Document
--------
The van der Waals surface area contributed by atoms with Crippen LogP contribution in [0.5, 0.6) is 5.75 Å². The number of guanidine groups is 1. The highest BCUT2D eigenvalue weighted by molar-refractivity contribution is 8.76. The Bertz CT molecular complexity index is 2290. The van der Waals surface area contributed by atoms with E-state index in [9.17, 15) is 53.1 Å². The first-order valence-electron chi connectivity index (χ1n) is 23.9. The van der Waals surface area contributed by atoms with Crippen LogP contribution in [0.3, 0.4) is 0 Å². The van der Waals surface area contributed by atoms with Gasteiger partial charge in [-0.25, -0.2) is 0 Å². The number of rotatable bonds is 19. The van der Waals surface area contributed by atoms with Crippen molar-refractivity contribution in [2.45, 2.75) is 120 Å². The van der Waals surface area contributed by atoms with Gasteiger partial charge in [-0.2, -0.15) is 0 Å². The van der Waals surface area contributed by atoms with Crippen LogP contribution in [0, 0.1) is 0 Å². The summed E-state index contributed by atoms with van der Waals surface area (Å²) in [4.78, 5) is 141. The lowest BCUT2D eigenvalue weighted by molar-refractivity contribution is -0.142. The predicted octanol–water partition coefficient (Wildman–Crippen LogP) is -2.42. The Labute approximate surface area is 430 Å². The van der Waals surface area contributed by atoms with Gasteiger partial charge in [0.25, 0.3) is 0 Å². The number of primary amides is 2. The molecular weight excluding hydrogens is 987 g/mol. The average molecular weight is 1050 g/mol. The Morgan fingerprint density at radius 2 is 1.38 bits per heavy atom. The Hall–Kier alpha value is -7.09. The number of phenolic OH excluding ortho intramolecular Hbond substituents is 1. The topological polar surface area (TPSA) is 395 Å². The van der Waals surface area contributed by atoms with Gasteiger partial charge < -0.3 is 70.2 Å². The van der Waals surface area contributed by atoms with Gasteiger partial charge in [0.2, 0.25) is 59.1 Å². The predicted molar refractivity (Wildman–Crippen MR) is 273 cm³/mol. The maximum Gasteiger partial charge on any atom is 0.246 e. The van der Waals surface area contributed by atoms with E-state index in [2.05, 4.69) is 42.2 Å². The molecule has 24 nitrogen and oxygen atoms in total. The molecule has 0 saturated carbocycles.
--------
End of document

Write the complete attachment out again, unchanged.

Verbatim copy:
The van der Waals surface area contributed by atoms with Crippen LogP contribution in [0.5, 0.6) is 5.75 Å². The number of guanidine groups is 1. The highest BCUT2D eigenvalue weighted by molar-refractivity contribution is 8.76. The Bertz CT molecular complexity index is 2290. The van der Waals surface area contributed by atoms with E-state index in [9.17, 15) is 53.1 Å². The first-order valence-electron chi connectivity index (χ1n) is 23.9. The van der Waals surface area contributed by atoms with Crippen LogP contribution in [0.3, 0.4) is 0 Å². The van der Waals surface area contributed by atoms with Gasteiger partial charge in [-0.25, -0.2) is 0 Å². The number of rotatable bonds is 19. The van der Waals surface area contributed by atoms with Crippen molar-refractivity contribution in [2.45, 2.75) is 120 Å². The van der Waals surface area contributed by atoms with Gasteiger partial charge in [-0.2, -0.15) is 0 Å². The van der Waals surface area contributed by atoms with Crippen LogP contribution in [0, 0.1) is 0 Å². The summed E-state index contributed by atoms with van der Waals surface area (Å²) in [4.78, 5) is 141. The lowest BCUT2D eigenvalue weighted by molar-refractivity contribution is -0.142. The predicted octanol–water partition coefficient (Wildman–Crippen LogP) is -2.42. The Labute approximate surface area is 430 Å². The van der Waals surface area contributed by atoms with Gasteiger partial charge in [0.25, 0.3) is 0 Å². The number of primary amides is 2. The molecular weight excluding hydrogens is 987 g/mol. The average molecular weight is 1050 g/mol. The Morgan fingerprint density at radius 2 is 1.38 bits per heavy atom. The Hall–Kier alpha value is -7.09. The number of phenolic OH excluding ortho intramolecular Hbond substituents is 1. The topological polar surface area (TPSA) is 395 Å². The van der Waals surface area contributed by atoms with Gasteiger partial charge < -0.3 is 70.2 Å². The van der Waals surface area contributed by atoms with Gasteiger partial charge in [0.2, 0.25) is 59.1 Å². The predicted molar refractivity (Wildman–Crippen MR) is 273 cm³/mol. The maximum Gasteiger partial charge on any atom is 0.246 e. The van der Waals surface area contributed by atoms with E-state index in [2.05, 4.69) is 42.2 Å². The molecule has 24 nitrogen and oxygen atoms in total. The molecule has 0 saturated carbocycles.